Former Adidas Chief Finance Officer and Te Aho Tāmaka leader Robin Stalker knows first-hand the career advantages of starting out in a provincial town. Robin grew up in Palmerston North, attending Palmerston North Boys High School before studying at Massey University.
After two years working in Wellington Robin was transferred to London and his path to success was further cemented. We recently crossed the oceans (virtually) to chat with Robin.
Robin, you grew up in Palmerston North and started your accounting career here while studying – how has this influenced your career journey?
It was influential in many ways but in particular I believe it gave me a very good basis upon which to build. Graduating from Massey with a Bachelor of Business Studies I felt adequately equipped, and working for a local firm of Chartered Accountants I got early exposure to many different businesses and different business models. Before my OE I didn’t value this as much as I do now, I suspected that everything “overseas” would be more sophisticated, including the skill sets and learning experiences. This was not the case, in fact, the advantage of working in the typically smaller sized businesses in New Zealand is that one gets broad experience quickly and more responsibility earlier.
But perhaps most importantly, I learnt in the good-old Kiwi way that hierarchy is no substitute for decent, polite, collegial communication. Learning to treat all people the same, regardless of their position has, I believe, been fundamental to my success in management positions.
Your career has taken you from London to the US, the Far East and then on to Europe, what attributes, do you feel, made you achieve so highly?
I had a broad long term personal plan and in the first few years I followed it closely. This saw me deliberately pursuing new international experiences and acquiring new skill sets. But success also depends on opportunity and timing – mostly outside of our control. In many ways I was lucky with the opportunities I was given but I also made the most out of them.
I believe that being a Kiwi helped. Internationally we are not known to have pushy, arrogant personalities and in my experience we are treated very positively. And after you get past the invariable questions about how many sheep we have and whether the Lord of The Rings films are representative, we are taken at face value and accepted.
This has meant for example that in the traditionally formal German business context it is perfectly acceptable for me to act in a more informal way, because I am a Kiwi. This helps amplify the impact of the fundamental attributes that I believe are important for success: credibility, integrity and communication. To be credible one obviously needs to have a competency in the area of ones’ responsibility but the biggest differentiator, I believe, is communication. I don’t just mean formal communication. I mean the ability to listen and to communicate openly, honestly and transparently. Our success is always dependent on how we can work with others and key to this is how we communicate.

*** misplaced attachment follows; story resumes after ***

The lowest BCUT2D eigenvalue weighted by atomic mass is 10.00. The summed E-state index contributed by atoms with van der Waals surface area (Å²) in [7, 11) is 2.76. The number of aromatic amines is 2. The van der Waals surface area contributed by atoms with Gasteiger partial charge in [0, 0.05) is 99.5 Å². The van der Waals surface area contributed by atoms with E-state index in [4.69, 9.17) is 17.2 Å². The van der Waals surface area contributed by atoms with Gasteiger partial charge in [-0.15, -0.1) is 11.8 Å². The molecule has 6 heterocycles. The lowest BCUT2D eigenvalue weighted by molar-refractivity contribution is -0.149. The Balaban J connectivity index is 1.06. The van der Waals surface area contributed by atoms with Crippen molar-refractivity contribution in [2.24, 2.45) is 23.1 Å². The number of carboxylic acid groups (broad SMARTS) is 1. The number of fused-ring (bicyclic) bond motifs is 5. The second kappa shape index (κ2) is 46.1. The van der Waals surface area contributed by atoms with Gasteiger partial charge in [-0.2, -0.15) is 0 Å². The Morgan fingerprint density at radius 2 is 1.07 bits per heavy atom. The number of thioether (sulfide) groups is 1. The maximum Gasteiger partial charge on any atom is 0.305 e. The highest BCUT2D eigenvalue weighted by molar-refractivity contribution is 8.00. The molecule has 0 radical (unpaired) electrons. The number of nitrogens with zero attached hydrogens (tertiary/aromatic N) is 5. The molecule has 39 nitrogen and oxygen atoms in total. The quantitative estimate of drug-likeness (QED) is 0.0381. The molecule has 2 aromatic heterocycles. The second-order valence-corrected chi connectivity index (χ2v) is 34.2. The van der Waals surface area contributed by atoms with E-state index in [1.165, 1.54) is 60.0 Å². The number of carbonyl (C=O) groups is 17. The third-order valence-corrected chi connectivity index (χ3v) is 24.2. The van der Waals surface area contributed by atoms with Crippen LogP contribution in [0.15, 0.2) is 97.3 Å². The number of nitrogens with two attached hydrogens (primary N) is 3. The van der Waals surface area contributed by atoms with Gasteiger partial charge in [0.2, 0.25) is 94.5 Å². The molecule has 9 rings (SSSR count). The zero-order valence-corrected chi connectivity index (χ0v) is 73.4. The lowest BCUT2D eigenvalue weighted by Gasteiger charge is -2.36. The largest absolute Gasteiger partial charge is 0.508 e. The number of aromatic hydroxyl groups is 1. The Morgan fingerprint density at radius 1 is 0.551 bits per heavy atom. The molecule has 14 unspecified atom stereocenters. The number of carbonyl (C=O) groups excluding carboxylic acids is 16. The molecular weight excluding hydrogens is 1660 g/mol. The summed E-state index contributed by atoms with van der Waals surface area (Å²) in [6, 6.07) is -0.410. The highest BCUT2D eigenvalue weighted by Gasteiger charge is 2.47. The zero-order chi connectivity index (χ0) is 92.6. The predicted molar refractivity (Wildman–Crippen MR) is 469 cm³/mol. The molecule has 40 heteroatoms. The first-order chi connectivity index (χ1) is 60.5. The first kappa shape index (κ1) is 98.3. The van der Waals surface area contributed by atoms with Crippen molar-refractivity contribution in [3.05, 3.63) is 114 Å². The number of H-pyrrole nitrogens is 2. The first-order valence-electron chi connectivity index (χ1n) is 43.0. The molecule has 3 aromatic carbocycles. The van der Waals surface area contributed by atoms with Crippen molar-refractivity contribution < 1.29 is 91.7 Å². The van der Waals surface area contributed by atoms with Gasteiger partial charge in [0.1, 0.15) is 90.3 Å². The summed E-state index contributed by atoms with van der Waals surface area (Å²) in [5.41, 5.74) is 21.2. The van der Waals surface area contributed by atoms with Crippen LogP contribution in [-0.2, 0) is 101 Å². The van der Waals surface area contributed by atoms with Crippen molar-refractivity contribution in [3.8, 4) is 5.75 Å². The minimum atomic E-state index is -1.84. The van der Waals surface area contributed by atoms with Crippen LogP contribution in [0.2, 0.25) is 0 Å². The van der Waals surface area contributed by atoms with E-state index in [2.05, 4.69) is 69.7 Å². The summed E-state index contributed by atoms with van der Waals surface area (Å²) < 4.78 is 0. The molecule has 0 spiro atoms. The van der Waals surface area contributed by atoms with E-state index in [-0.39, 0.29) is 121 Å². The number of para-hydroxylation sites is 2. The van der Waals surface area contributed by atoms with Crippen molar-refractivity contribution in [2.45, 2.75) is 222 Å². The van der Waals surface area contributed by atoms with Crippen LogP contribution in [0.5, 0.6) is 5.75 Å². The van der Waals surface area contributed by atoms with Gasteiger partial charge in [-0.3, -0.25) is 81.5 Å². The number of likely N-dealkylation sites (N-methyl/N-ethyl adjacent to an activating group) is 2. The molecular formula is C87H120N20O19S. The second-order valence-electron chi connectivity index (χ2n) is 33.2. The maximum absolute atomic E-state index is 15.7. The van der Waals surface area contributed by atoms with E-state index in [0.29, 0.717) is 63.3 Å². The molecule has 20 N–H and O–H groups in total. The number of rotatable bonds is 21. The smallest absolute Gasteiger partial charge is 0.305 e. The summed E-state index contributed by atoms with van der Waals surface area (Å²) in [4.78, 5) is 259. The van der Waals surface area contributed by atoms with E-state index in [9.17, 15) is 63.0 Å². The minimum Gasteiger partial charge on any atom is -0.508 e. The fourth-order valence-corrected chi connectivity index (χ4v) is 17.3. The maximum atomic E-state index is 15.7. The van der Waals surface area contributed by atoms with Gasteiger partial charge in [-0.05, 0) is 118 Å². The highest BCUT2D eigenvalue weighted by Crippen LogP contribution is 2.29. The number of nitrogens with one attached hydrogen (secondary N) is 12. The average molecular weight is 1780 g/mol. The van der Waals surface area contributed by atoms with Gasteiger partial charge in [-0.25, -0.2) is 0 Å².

Can you tell us about a key highlight of your career.
I think that is really a question of what stage in a career one is reviewing. Each step had its own highlights including setting up one of the first foreign-owned companies in South Korea in the 80s and working in a reunifying Germany in the 90s. But I guess if I have to pick one it must be my time as CFO of adidas. Over the 17 years in this role I take pride in not only contributing to the growth and success of the company but in particular to the opportunity I had to develop young talent. It is very pleasing for me to see many continue to develop their careers upon the principles of diversity, fairness and open and honest communication.
You have a strong interest in the environment and are an Ambassador for Accounting for Sustainability, tell us more about how finance divisions can influence a business in terms of sustainable practice.
Our world faces an existential threat from climate change and we only have this decade to take action if we are to have any real chance of influencing the outcome positively. Fundamentally my generation has so far mismanaged the situation. The key failing, in my opinion, has been that decision making (in business and politics) has been focused on the short term and has not correctly reflected the price of such decisions. For instance without a price put on the cost of polluting the air and the rivers and no price on CO2 emissions, environmental factors have normally not been considered in decisions.
Finance has the responsibility to support and ensure good decision making in businesses. Finance needs to present decision scenarios not just in terms of financial outcomes but also in terms of environmental, social and governance impacts. Finance needs to provide transparency, both internally and externally. Finance leads the communication with investors and other stakeholders. Finance can, therefore, have a significant impact not only on how a business makes decisions in terms of sustainability but also how this performance is viewed by stakeholders.
Accounting for Sustainability aims to make sustainable business, business as usual.
We are thrilled that you are a Te Aho Tāmaka Leader, what drives you to want to ‘give back’ to Manawatū through Te Aho Tāmaka?
As I mentioned, I truly believe that my educational, social and early work experiences in the Manawatū prepared me well for my international career. I remain very proud of New Zealand and Palmerston North and am keen to keep informed and contribute wherever I can to the region’s continued growth and prosperity.
It is an honour for me to be recognised by Te Aho Tamaka but that also, I believe, brings with it a responsibility to be engaged. If I can motivate and encourage a few young people along the way through this forum then that, in my opinion makes it all worth it!